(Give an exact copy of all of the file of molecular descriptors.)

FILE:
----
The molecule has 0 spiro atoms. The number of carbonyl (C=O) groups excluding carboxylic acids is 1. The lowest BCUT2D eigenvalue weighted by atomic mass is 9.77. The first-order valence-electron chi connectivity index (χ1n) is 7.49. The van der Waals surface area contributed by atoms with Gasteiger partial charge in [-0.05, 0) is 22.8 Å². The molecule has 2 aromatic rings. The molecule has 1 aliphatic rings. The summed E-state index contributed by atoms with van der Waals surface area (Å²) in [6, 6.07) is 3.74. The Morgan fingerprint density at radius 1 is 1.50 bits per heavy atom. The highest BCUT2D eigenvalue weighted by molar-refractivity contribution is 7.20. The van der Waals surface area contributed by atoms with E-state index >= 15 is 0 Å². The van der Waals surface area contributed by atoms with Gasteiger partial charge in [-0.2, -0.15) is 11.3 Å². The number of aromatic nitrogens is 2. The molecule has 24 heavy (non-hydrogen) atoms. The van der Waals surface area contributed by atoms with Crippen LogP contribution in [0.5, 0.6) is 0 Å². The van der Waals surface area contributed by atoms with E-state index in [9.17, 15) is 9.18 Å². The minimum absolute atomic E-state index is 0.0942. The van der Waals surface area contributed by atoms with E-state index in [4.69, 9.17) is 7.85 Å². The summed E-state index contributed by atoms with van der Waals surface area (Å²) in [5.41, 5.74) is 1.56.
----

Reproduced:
The molecule has 0 spiro atoms. The number of carbonyl (C=O) groups excluding carboxylic acids is 1. The lowest BCUT2D eigenvalue weighted by atomic mass is 9.77. The first-order valence-electron chi connectivity index (χ1n) is 7.49. The van der Waals surface area contributed by atoms with Gasteiger partial charge in [-0.05, 0) is 22.8 Å². The molecule has 2 aromatic rings. The molecule has 1 aliphatic rings. The summed E-state index contributed by atoms with van der Waals surface area (Å²) in [6, 6.07) is 3.74. The Morgan fingerprint density at radius 1 is 1.50 bits per heavy atom. The highest BCUT2D eigenvalue weighted by molar-refractivity contribution is 7.20. The van der Waals surface area contributed by atoms with E-state index >= 15 is 0 Å². The van der Waals surface area contributed by atoms with Gasteiger partial charge in [-0.2, -0.15) is 11.3 Å². The number of aromatic nitrogens is 2. The molecule has 24 heavy (non-hydrogen) atoms. The van der Waals surface area contributed by atoms with Crippen LogP contribution in [0.5, 0.6) is 0 Å². The van der Waals surface area contributed by atoms with E-state index in [9.17, 15) is 9.18 Å². The minimum absolute atomic E-state index is 0.0942. The van der Waals surface area contributed by atoms with E-state index in [4.69, 9.17) is 7.85 Å². The summed E-state index contributed by atoms with van der Waals surface area (Å²) in [5.41, 5.74) is 1.56.